Returning to Country and supporting regional arts

First Nations artists Gordon Hookey, Ivy Minniecon and curator Angelina Hurley speak about their participation in Bundaberg’s annual Milbi Festival and the importance of supporting regional First Nation arts.
Milbi Festival. image is from ‘Wajgan’s Return’ at the Bundaberg Regional Art Gallery, a range of artworks covering a white wall of a gallery.

Bundaberg’s Milbi Festival has been running for five years, since 2019. With a focus on First Nations arts and culture, it has developed into a major event for the area, celebrating a rich regional history. It takes place from the end of October to the beginning of November every year, coinciding with the start of turtle season. The Festival offers an array of events and activities, including arts workshops, concerts, and local storytelling and cultural nature tours.

The Milbi Festival of 2023 featured Wajgan’s Return at the Bundaberg Regional Art Gallery as its showcase exhibition. A true standout of the festival, the works of my father, acclaimed Aboriginal visual artist Ron Hurley, were displayed for the first time as a retrospective on Country – the Country of Ron’s matrilineal heritage, the nation of the Gooreng Gooreng people, of the Bundaberg and Gladstone areas.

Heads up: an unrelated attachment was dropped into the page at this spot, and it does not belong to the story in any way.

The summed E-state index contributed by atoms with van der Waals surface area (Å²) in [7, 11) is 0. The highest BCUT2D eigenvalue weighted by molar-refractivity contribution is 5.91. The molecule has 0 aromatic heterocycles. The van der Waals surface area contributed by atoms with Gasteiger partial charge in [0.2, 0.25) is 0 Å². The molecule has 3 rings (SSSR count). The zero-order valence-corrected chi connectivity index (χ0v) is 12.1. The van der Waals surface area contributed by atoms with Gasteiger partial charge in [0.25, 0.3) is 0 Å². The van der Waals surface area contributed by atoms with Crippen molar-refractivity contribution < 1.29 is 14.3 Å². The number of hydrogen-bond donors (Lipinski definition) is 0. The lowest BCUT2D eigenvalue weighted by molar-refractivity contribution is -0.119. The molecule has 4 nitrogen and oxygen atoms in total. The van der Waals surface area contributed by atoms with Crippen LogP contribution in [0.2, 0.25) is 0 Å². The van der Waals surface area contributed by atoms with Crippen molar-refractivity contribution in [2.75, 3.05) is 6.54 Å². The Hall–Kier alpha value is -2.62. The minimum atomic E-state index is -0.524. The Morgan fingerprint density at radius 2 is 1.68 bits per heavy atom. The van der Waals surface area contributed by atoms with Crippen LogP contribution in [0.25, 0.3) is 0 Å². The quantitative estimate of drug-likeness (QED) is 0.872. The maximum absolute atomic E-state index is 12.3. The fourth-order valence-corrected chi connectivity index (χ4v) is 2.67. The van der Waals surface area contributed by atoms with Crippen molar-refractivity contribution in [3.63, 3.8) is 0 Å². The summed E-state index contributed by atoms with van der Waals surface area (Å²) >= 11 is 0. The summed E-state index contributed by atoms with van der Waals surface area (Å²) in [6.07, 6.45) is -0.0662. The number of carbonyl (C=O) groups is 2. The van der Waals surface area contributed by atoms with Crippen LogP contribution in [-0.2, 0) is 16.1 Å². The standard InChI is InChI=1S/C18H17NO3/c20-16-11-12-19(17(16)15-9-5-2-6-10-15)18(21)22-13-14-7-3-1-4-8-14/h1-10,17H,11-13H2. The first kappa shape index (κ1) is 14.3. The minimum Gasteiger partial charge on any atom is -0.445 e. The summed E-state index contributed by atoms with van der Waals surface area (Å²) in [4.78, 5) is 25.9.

Discussions about its development commenced two years ago between Bundaberg Regional Art Gallery Director, Rebecca McDuff and me as curator. The exhibition spanned four decades of Ron’s career, displaying a multitude of multimedia from canvas painting, etchings, lino and screen prints, drawings, ceramics and posters to sculpture, coalescing themes of gold, storytelling, legends, totems and politics. 

As my father’s work is heavily focused on recognising, respecting and attributing to his ancestry, the overriding theme of the exhibition, coinciding with this year’s NAIDOC theme, ‘For Our Elders’, was an inspiration. The physical experience of viewing the exhibition gave viewers more than just a simple look at the artwork. Being in the presence of the artwork, feeling the texture and scale, and experiencing the atmosphere created by the arrangement of pieces are all part of the exhibition experience. It allows viewers to connect with the artwork on a deeper level and appreciate its beauty in a more profound way.